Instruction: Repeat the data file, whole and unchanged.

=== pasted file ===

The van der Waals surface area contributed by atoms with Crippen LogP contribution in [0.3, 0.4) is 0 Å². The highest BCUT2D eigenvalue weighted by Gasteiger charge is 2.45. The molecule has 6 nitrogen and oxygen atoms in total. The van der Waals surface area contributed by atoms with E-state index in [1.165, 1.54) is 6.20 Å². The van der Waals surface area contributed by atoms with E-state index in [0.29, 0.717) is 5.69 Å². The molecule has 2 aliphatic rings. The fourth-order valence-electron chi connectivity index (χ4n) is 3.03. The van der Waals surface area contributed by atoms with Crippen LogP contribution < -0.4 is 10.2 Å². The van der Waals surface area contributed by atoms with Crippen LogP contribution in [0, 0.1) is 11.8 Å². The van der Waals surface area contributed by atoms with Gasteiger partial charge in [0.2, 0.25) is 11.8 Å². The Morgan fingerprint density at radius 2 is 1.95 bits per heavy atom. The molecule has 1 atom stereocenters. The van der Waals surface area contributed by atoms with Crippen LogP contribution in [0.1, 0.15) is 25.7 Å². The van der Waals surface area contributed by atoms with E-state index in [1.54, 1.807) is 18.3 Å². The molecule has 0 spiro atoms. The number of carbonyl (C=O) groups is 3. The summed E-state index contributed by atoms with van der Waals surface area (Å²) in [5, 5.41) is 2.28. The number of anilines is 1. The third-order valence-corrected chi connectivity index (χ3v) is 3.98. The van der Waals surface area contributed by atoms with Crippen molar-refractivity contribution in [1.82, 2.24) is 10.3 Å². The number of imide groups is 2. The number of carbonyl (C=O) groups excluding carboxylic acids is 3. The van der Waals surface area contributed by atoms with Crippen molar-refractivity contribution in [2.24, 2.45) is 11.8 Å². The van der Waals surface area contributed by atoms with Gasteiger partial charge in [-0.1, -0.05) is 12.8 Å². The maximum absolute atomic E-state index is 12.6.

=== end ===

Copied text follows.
The van der Waals surface area contributed by atoms with Crippen LogP contribution in [0.3, 0.4) is 0 Å². The highest BCUT2D eigenvalue weighted by Gasteiger charge is 2.45. The molecule has 6 nitrogen and oxygen atoms in total. The van der Waals surface area contributed by atoms with E-state index in [1.165, 1.54) is 6.20 Å². The van der Waals surface area contributed by atoms with E-state index in [0.29, 0.717) is 5.69 Å². The molecule has 2 aliphatic rings. The fourth-order valence-electron chi connectivity index (χ4n) is 3.03. The van der Waals surface area contributed by atoms with Crippen LogP contribution < -0.4 is 10.2 Å². The van der Waals surface area contributed by atoms with Crippen LogP contribution in [0, 0.1) is 11.8 Å². The van der Waals surface area contributed by atoms with Gasteiger partial charge in [0.2, 0.25) is 11.8 Å². The Morgan fingerprint density at radius 2 is 1.95 bits per heavy atom. The molecule has 1 atom stereocenters. The van der Waals surface area contributed by atoms with Crippen LogP contribution in [0.1, 0.15) is 25.7 Å². The van der Waals surface area contributed by atoms with E-state index in [1.54, 1.807) is 18.3 Å². The molecule has 0 spiro atoms. The number of carbonyl (C=O) groups is 3. The summed E-state index contributed by atoms with van der Waals surface area (Å²) in [5, 5.41) is 2.28. The number of anilines is 1. The third-order valence-corrected chi connectivity index (χ3v) is 3.98. The van der Waals surface area contributed by atoms with Crippen molar-refractivity contribution in [1.82, 2.24) is 10.3 Å². The number of imide groups is 2. The number of carbonyl (C=O) groups excluding carboxylic acids is 3. The van der Waals surface area contributed by atoms with Crippen molar-refractivity contribution in [2.24, 2.45) is 11.8 Å². The van der Waals surface area contributed by atoms with Gasteiger partial charge in [-0.1, -0.05) is 12.8 Å². The maximum absolute atomic E-state index is 12.6.